The Bath Archives: A Further Selection from The Diaries and Letters of Sir George Jackson, K. C. H., from 1809 to 1816, Volume 2

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R. Bentley and son, 1873

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Page 320 - The charm of his conversation, in my humble opinion, is somewhat marred by an air of pedantry which is probably due to the adulation he is accustomed to receive from his many worshippers. People here seem to hang, as it were, upon his lips and listen for his words as if an oracle were about to hold forth. It is not therefore surprising that they should flow from them in a less easy current than if he were allowed to speak with as little restraint as those from whom no unusual beauty of language,...
Page 140 - A still more remarkable woman of that day was Lady Caroline Lamb. She was at a party at Lady Heathcote's, had been flirting and quarrelling with Lord Byron, and therefore ' stabbed herself with a knife at supper, so that the blood flew about her neighbours.' When she came to, after a faint, a glass of water was handed to her, but she smashed the glass and cut herself with the pieces. 'A little discipline,' said Francis Jackson, ' will bring these school-girl fancies into order.
Page 320 - Gothe put us all on our mettle. And although I do not remember that any of us displayed either remarkable wit or wisdom, yet we all did our best, and endeavoured to show that, at least, we were not unappreciative listeners to the eloquence of the great German genius. The charm of his conversation, in my humble opinion, is somewhat marred by an air of pedantry, which is probably due to the adulation he is accustomed to receive from his many worshippers. People here, seem, to hang, as it were, upon...
Page 345 - ... glittering there as there were stars then shining in the firmament, and as many princely potentates as constellations— from the imperial and autocratic heads to the pettiest of the immediate princes. Besides the King of Prussia we had His Majesty of Bavaria — a good, jolly, farmer-like-looking fellow, crossed with the heaviness of a German prince, and who formed a principal object of curiosity and attention in this motley assembly. Then there was the Duke of Wurzburg, very like his brother,...
Page 335 - My Dear Brother, — I learn that you are arrived at Vach ; this news disquiets me. My situation is horrible — tell me the truth, and whether I should fall back, for I have with me but four or five thousand miserable conscripts — how is the Emperor —do not make me wait for an answer — you will conceive my anxiety. I embrace you as I love you, JEROME NAPOLEON.
Page 303 - ... over three days of hard fighting, was marred by faults of tactical coordination and breakdowns of command efficiency on the part of the allies and by a stubborn refusal on the part of the Swedish Crown Prince to commit anything but his artillery to the common effort— (he is reported to have said: "Provided the French are beaten, it is indifferent to me whether I or my army take a part, and of the two, I had much rather we did not.")28 —but, when it was over, Napoleon's armies were broken...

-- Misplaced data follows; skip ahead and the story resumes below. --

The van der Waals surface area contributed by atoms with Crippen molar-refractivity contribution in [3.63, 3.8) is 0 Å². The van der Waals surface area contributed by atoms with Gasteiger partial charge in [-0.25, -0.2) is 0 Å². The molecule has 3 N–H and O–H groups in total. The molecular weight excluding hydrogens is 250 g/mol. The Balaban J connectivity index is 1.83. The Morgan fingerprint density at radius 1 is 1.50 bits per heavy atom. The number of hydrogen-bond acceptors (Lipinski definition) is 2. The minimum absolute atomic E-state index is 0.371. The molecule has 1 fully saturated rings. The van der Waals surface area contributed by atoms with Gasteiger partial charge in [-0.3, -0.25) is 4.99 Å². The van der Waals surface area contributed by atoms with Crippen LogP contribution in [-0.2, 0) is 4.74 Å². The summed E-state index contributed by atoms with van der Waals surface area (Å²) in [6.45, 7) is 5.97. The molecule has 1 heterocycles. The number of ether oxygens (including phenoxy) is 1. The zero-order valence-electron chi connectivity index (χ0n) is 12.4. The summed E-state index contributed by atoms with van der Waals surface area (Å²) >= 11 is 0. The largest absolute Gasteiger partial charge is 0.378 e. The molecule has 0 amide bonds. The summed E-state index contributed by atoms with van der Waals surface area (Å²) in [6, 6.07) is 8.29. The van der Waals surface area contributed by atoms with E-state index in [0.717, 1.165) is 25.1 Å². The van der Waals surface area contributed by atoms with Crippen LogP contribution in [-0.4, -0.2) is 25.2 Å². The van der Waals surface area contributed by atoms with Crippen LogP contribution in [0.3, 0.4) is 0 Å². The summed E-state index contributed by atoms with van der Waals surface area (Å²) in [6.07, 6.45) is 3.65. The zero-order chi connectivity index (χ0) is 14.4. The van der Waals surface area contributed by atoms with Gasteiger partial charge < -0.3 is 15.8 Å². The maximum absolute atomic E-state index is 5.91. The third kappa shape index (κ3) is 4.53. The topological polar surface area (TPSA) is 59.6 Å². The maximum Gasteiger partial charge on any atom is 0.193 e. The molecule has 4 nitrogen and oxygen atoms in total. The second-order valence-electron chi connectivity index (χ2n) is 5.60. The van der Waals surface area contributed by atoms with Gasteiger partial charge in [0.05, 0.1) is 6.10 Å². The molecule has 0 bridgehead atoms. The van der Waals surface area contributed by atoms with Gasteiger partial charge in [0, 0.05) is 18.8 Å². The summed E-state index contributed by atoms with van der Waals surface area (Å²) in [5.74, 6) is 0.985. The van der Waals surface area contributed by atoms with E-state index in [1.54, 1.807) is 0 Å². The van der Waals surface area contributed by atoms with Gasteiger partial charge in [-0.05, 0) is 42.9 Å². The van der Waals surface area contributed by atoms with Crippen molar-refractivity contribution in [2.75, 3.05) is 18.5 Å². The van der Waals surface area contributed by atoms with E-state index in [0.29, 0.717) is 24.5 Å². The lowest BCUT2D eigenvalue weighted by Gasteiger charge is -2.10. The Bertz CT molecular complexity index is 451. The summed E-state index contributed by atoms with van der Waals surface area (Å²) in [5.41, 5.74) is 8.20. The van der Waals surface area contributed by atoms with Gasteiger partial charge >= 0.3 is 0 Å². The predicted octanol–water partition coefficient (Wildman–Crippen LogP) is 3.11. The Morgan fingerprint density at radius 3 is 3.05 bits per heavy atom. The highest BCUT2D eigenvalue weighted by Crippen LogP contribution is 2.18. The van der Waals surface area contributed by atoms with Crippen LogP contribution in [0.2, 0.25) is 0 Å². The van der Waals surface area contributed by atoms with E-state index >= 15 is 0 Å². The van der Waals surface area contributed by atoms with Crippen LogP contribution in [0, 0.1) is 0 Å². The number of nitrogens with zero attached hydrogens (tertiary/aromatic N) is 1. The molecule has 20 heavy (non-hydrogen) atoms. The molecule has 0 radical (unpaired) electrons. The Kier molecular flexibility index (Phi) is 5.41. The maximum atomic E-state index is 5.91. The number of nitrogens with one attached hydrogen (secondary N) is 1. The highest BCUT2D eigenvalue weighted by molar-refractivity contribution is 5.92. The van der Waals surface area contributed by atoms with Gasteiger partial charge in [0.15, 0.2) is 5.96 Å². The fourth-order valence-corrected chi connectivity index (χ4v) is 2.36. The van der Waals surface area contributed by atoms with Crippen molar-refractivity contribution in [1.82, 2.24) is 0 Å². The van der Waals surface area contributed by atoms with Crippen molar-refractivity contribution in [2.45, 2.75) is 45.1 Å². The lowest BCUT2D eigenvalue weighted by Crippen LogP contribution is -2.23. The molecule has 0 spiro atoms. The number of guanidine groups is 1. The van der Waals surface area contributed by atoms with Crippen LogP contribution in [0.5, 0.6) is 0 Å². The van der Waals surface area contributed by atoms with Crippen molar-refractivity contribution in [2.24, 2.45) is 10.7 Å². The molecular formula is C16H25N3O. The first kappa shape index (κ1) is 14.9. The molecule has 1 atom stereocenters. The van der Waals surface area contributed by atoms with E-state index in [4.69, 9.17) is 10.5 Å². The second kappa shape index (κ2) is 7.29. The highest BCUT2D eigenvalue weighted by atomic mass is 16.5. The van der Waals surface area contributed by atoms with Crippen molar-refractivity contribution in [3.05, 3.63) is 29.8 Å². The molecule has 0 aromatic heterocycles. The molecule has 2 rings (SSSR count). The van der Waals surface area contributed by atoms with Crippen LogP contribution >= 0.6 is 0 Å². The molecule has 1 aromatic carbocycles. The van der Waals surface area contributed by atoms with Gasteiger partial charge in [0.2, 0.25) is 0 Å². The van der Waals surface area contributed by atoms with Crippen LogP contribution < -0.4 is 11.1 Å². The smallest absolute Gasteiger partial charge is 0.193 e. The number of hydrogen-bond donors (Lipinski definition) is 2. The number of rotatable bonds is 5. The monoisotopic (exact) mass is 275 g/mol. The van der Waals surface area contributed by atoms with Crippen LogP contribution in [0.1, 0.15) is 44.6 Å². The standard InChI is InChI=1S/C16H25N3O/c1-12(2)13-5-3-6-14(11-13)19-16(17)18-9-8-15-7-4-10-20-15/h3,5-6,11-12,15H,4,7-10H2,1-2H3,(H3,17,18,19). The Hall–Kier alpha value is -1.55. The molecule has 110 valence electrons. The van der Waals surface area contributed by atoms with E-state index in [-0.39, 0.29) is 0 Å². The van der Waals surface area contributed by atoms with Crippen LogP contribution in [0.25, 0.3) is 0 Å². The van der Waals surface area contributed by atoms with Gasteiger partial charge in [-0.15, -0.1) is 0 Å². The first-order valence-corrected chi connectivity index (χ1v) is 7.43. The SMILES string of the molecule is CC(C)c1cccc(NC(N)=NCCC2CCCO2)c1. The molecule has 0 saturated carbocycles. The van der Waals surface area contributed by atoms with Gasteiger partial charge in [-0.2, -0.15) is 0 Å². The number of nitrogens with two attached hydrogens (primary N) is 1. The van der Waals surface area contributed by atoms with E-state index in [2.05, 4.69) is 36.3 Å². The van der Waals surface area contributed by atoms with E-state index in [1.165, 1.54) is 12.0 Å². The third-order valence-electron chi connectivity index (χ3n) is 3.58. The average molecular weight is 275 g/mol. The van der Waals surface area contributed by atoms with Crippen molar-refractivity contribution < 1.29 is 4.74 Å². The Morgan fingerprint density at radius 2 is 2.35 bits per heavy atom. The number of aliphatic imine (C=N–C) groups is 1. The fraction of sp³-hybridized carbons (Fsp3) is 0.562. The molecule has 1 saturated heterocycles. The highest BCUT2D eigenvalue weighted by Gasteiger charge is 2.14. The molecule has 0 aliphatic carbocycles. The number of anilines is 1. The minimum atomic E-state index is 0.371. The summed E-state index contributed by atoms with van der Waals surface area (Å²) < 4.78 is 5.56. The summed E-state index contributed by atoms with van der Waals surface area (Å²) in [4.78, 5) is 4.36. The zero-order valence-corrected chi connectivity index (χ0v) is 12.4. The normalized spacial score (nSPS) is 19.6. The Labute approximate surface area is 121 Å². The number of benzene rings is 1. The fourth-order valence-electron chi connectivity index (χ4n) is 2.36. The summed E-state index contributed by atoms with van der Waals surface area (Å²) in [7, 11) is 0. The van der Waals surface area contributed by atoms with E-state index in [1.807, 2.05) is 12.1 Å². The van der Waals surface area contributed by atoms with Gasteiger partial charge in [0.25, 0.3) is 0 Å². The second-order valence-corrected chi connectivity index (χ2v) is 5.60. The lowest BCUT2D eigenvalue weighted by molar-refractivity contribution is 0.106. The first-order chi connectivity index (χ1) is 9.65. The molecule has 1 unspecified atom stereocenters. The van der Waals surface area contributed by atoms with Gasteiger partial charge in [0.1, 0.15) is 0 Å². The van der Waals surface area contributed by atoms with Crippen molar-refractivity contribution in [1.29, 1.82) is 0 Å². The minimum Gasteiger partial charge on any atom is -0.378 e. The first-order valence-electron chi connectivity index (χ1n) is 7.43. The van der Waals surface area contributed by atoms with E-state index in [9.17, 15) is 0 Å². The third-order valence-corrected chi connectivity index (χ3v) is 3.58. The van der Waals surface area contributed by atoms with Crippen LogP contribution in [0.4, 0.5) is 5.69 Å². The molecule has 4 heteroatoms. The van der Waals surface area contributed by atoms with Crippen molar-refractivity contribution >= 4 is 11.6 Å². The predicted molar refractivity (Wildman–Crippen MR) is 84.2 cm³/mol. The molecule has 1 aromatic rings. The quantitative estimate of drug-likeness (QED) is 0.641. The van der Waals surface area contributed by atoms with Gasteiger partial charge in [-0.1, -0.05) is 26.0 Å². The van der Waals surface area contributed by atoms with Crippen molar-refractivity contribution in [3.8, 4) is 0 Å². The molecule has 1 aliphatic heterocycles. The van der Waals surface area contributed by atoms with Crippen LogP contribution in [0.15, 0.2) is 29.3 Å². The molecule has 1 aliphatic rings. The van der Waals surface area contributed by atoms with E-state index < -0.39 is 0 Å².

Page 412 - France, having taken the best precautions in his power for the defence of the capital. The allies on the 22d having crossed to the right of the Aube, lost no time in adopting the bold resolution of forming the junction of the two armies to the westward, thus placing themselves between the French army and Paris, and proceeding with a united force of at least two hundred thousand men, to the capital of the French empire. In order the better to mask this movement...
Page 102 - It is evident Hardenberg and his Majesty of Prussia are in a depressed state of mind ; their hearts begin to fail them. They cannot now draw back, and almost anticipate defeat, and dread its consequences. . . . Many companies and regiments march to meet Bonaparte with' a conviction that they are led out to encounter a foe that can never be conquered or killed. To this conviction amongst the men, and even in some of the officers, the many panics that have ensued in the Prussian ranks have been chiefly...
Page 412 - Buonaparte, in his present undertaking, seems to have pushed his object so far, by the passage of the Aube with his whole army near Vitry, as to have left himself completely open to that bold and magnificent decision which was immediately adopted.
Page 260 - as my son's name is mentioned in this letter, suppose I give you five shillings for it — that will pay the postage, and buy you a nice frilled neckerchief.' Susan blushed and smiled with delight. The bargain was struck at once for this and any other despatch Mr. Raffer may send, silence on the subject being promised My only qualm of conscience in getting hold of the letter was, that I suggested to Susan to buy & frilled neckerchief, never allowing my own maids to wear any but plain ones.

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